Back to the drawing board: Top design firm disappoints
Disappointment with a St. Louis Park architect's contract to revamp the upper floor of the jail led Hubbard County commissioners to invite two more firms to submit bids.
Klein McCarthy, the firm that drafted the original space proposal for the county three years ago, was to submit a contract with final numbers and cost breakdowns to the county attorney Monday.
Instead it submitted a contract from a North Dakota job it was bidding on, without the local specifics the county board had requested last week.
"This is not acceptable," board chair Dick Devine said of the bid.
"This is scary," commissioner Lyle Robinson said. "If this is the way we're going to do business..."
And that flawed effort prompted commissioners to draw a line in the sand.
Klein McCarthy, BKV Group and VKA, Inc., both of Minneapolis, will now be asked to come up with a plan costing no more than $800,000 to move Social Services above the jail, design a new public façade and design a corridor to the courthouse for caseworkers to get to court without going outside to that adjacent building.
Klein McCarthy has initially proposed a $1.2 million project, of which the firm would collect 10 percent to oversee the design.
The county scaled back the scope of the work and requested a construction manager be retained to oversee the project from beginning to end. Commissioners envision breaking the bid packages into smaller units to entice local contractors to do the work.
Commissioner Greg Larson wondered if Klein McCarthy had committed a clerical error in sending the North Dakota contract for review.
"I'm disappointed our project wasn't worth enough for them to send the right document," Devine said.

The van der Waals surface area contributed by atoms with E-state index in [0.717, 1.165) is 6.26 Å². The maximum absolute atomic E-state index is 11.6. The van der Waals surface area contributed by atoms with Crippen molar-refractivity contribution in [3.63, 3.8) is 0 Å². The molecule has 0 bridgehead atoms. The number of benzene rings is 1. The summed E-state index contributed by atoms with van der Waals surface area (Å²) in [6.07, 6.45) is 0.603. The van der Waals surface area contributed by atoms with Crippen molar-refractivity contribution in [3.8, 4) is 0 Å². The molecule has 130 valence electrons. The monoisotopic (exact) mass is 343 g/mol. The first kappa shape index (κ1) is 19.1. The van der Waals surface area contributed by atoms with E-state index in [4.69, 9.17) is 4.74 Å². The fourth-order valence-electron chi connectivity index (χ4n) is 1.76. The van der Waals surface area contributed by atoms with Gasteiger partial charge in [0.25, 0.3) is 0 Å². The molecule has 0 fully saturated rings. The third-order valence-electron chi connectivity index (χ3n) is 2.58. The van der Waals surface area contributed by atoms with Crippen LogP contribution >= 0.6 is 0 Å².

"We need to keep all our options open," Robinson said. "We just lost a week. It's like we split the project in half but they kept the high price."
The $1.2 million price tag was theoretically to move Social Services, then remodel to fill in the empty space in the now overcrowded county office building.
But that part of the project has been put on a back burner until the Social Services move is completed. Commissioners had hoped that would be accomplished a year from now.
Then the idea is to remodel the main floor into a "one-stop shop" where the public could pay taxes, get a marriage license, get a driver's license and complete many essential services. The upper floors would realign other county offices that need additional space.
But commissioners remained disappointed.
"We gave them a token interview because they did the first project," commissioner Cal Johannsen said of Klein McCarthy. "Are we going to invite somebody else in?"
The county had sent out a Request For Proposal two months ago, which attracted a dozen designers. Of those, five firms were interviewed. Klein McCarthy was the only one invited to submit a final contract for review.
"I'm not riding any horse but I'm very confused," said Devine, whose only wish was for expediency in moving the project along. "This sounds very haphazard to me."
Johannsen wondered if the RFP was too confusing to follow.
The county will ask for final costs and proposals to be submitted by the three firms Feb. 22 and will begin meeting with each firm at 9 a.m. that day.